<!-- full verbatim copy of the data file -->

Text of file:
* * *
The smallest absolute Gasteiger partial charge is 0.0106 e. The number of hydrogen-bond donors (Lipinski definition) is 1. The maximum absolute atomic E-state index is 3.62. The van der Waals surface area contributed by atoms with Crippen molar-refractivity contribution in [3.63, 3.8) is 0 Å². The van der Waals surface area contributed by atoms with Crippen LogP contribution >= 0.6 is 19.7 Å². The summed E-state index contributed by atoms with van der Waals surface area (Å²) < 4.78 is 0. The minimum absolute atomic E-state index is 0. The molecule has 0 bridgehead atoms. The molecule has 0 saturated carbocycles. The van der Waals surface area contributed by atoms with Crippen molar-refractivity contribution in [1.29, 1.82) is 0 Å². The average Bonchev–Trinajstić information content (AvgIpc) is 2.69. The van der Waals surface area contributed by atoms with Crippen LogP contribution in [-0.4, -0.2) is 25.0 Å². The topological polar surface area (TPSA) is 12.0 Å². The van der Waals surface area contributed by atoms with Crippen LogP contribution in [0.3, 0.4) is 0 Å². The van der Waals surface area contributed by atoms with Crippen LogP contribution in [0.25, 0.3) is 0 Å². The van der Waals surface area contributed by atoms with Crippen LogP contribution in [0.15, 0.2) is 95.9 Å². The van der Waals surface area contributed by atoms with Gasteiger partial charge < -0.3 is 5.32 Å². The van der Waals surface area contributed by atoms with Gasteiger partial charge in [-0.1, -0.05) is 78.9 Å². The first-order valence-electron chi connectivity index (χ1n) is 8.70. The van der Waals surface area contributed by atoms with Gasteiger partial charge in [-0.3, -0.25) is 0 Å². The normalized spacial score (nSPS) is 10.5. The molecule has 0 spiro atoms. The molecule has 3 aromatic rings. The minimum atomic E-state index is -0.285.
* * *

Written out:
The smallest absolute Gasteiger partial charge is 0.0106 e. The number of hydrogen-bond donors (Lipinski definition) is 1. The maximum absolute atomic E-state index is 3.62. The van der Waals surface area contributed by atoms with Crippen molar-refractivity contribution in [3.63, 3.8) is 0 Å². The van der Waals surface area contributed by atoms with Crippen LogP contribution >= 0.6 is 19.7 Å². The summed E-state index contributed by atoms with van der Waals surface area (Å²) < 4.78 is 0. The minimum absolute atomic E-state index is 0. The molecule has 0 bridgehead atoms. The molecule has 0 saturated carbocycles. The van der Waals surface area contributed by atoms with Crippen molar-refractivity contribution in [1.29, 1.82) is 0 Å². The average Bonchev–Trinajstić information content (AvgIpc) is 2.69. The van der Waals surface area contributed by atoms with Crippen LogP contribution in [-0.4, -0.2) is 25.0 Å². The topological polar surface area (TPSA) is 12.0 Å². The van der Waals surface area contributed by atoms with Crippen LogP contribution in [0.3, 0.4) is 0 Å². The van der Waals surface area contributed by atoms with Crippen LogP contribution in [0.25, 0.3) is 0 Å². The van der Waals surface area contributed by atoms with Crippen LogP contribution in [0.15, 0.2) is 95.9 Å². The van der Waals surface area contributed by atoms with Gasteiger partial charge < -0.3 is 5.32 Å². The van der Waals surface area contributed by atoms with Gasteiger partial charge in [-0.1, -0.05) is 78.9 Å². The first-order valence-electron chi connectivity index (χ1n) is 8.70. The van der Waals surface area contributed by atoms with Gasteiger partial charge in [-0.3, -0.25) is 0 Å². The normalized spacial score (nSPS) is 10.5. The molecule has 0 spiro atoms. The molecule has 3 aromatic rings. The minimum atomic E-state index is -0.285.